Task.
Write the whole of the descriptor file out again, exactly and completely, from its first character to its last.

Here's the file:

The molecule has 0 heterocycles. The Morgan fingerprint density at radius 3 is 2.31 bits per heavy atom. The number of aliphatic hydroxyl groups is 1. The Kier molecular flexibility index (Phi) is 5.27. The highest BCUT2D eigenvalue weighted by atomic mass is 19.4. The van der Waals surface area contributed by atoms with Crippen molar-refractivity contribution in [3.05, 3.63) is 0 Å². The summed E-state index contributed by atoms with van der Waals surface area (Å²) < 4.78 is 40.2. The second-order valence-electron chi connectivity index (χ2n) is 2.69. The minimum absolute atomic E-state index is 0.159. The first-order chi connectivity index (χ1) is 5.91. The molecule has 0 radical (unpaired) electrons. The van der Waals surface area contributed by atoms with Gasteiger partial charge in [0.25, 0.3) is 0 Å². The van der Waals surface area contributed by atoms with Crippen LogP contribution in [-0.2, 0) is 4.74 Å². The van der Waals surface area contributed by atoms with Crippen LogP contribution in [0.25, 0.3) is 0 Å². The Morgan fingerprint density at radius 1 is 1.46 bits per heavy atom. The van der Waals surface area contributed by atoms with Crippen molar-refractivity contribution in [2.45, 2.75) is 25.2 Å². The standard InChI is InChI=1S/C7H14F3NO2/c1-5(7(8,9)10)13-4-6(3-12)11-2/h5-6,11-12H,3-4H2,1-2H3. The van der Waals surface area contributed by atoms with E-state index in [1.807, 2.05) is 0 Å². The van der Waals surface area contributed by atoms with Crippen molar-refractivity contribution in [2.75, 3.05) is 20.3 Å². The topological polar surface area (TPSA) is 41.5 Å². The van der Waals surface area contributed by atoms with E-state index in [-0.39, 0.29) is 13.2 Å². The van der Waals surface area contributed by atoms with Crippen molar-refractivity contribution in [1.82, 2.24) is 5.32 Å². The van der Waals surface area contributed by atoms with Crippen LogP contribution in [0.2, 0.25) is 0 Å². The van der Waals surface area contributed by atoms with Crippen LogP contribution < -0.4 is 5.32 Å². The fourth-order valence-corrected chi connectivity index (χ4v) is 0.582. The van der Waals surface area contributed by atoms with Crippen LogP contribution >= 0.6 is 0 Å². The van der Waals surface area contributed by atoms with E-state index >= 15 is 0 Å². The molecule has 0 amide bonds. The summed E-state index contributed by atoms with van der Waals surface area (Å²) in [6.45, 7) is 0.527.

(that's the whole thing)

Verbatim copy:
The molecule has 0 heterocycles. The Morgan fingerprint density at radius 3 is 2.31 bits per heavy atom. The number of aliphatic hydroxyl groups is 1. The Kier molecular flexibility index (Phi) is 5.27. The highest BCUT2D eigenvalue weighted by atomic mass is 19.4. The van der Waals surface area contributed by atoms with Crippen molar-refractivity contribution in [3.05, 3.63) is 0 Å². The summed E-state index contributed by atoms with van der Waals surface area (Å²) < 4.78 is 40.2. The second-order valence-electron chi connectivity index (χ2n) is 2.69. The minimum absolute atomic E-state index is 0.159. The first-order chi connectivity index (χ1) is 5.91. The molecule has 0 radical (unpaired) electrons. The van der Waals surface area contributed by atoms with Gasteiger partial charge in [0.25, 0.3) is 0 Å². The van der Waals surface area contributed by atoms with Crippen LogP contribution in [-0.2, 0) is 4.74 Å². The van der Waals surface area contributed by atoms with Crippen LogP contribution in [0.25, 0.3) is 0 Å². The Morgan fingerprint density at radius 1 is 1.46 bits per heavy atom. The van der Waals surface area contributed by atoms with Crippen molar-refractivity contribution in [2.45, 2.75) is 25.2 Å². The standard InChI is InChI=1S/C7H14F3NO2/c1-5(7(8,9)10)13-4-6(3-12)11-2/h5-6,11-12H,3-4H2,1-2H3. The van der Waals surface area contributed by atoms with E-state index in [1.807, 2.05) is 0 Å². The van der Waals surface area contributed by atoms with Crippen molar-refractivity contribution in [2.75, 3.05) is 20.3 Å². The topological polar surface area (TPSA) is 41.5 Å². The van der Waals surface area contributed by atoms with E-state index in [-0.39, 0.29) is 13.2 Å². The van der Waals surface area contributed by atoms with Crippen molar-refractivity contribution in [1.82, 2.24) is 5.32 Å². The van der Waals surface area contributed by atoms with Crippen LogP contribution in [0.2, 0.25) is 0 Å². The van der Waals surface area contributed by atoms with Crippen LogP contribution < -0.4 is 5.32 Å². The fourth-order valence-corrected chi connectivity index (χ4v) is 0.582. The van der Waals surface area contributed by atoms with Crippen LogP contribution >= 0.6 is 0 Å². The van der Waals surface area contributed by atoms with E-state index >= 15 is 0 Å². The molecule has 0 amide bonds. The summed E-state index contributed by atoms with van der Waals surface area (Å²) in [6.45, 7) is 0.527.